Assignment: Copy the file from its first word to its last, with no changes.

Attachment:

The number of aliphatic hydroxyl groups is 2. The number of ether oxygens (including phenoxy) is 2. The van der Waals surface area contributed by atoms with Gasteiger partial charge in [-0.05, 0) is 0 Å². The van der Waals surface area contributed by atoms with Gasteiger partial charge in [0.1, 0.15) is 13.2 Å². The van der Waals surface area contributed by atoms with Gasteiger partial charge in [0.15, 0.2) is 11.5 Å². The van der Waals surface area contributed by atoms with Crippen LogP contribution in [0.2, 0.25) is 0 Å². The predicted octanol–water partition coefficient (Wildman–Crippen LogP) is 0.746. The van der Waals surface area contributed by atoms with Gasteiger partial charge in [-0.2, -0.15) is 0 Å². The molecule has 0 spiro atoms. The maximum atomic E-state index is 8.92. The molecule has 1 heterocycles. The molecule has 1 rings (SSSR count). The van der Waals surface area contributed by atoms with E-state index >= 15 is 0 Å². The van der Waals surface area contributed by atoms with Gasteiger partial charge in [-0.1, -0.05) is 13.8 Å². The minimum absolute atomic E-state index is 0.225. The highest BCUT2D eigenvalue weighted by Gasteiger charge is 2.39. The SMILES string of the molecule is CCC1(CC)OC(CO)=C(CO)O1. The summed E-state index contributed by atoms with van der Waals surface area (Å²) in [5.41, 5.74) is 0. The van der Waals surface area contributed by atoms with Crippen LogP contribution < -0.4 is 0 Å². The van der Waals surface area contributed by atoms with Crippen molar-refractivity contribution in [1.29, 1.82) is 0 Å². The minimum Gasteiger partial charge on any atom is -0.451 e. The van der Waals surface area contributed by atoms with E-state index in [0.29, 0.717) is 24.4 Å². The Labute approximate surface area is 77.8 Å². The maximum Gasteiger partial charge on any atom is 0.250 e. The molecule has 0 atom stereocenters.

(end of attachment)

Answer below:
The number of aliphatic hydroxyl groups is 2. The number of ether oxygens (including phenoxy) is 2. The van der Waals surface area contributed by atoms with Gasteiger partial charge in [-0.05, 0) is 0 Å². The van der Waals surface area contributed by atoms with Gasteiger partial charge in [0.1, 0.15) is 13.2 Å². The van der Waals surface area contributed by atoms with Gasteiger partial charge in [0.15, 0.2) is 11.5 Å². The van der Waals surface area contributed by atoms with Crippen LogP contribution in [0.2, 0.25) is 0 Å². The predicted octanol–water partition coefficient (Wildman–Crippen LogP) is 0.746. The van der Waals surface area contributed by atoms with Gasteiger partial charge in [-0.2, -0.15) is 0 Å². The molecule has 0 spiro atoms. The maximum atomic E-state index is 8.92. The molecule has 1 heterocycles. The molecule has 1 rings (SSSR count). The van der Waals surface area contributed by atoms with E-state index >= 15 is 0 Å². The van der Waals surface area contributed by atoms with Gasteiger partial charge in [-0.1, -0.05) is 13.8 Å². The minimum absolute atomic E-state index is 0.225. The highest BCUT2D eigenvalue weighted by Gasteiger charge is 2.39. The SMILES string of the molecule is CCC1(CC)OC(CO)=C(CO)O1. The summed E-state index contributed by atoms with van der Waals surface area (Å²) in [5.41, 5.74) is 0. The van der Waals surface area contributed by atoms with Crippen LogP contribution < -0.4 is 0 Å². The van der Waals surface area contributed by atoms with Crippen molar-refractivity contribution in [1.29, 1.82) is 0 Å². The minimum Gasteiger partial charge on any atom is -0.451 e. The van der Waals surface area contributed by atoms with E-state index in [0.29, 0.717) is 24.4 Å². The Labute approximate surface area is 77.8 Å². The maximum Gasteiger partial charge on any atom is 0.250 e. The molecule has 0 atom stereocenters.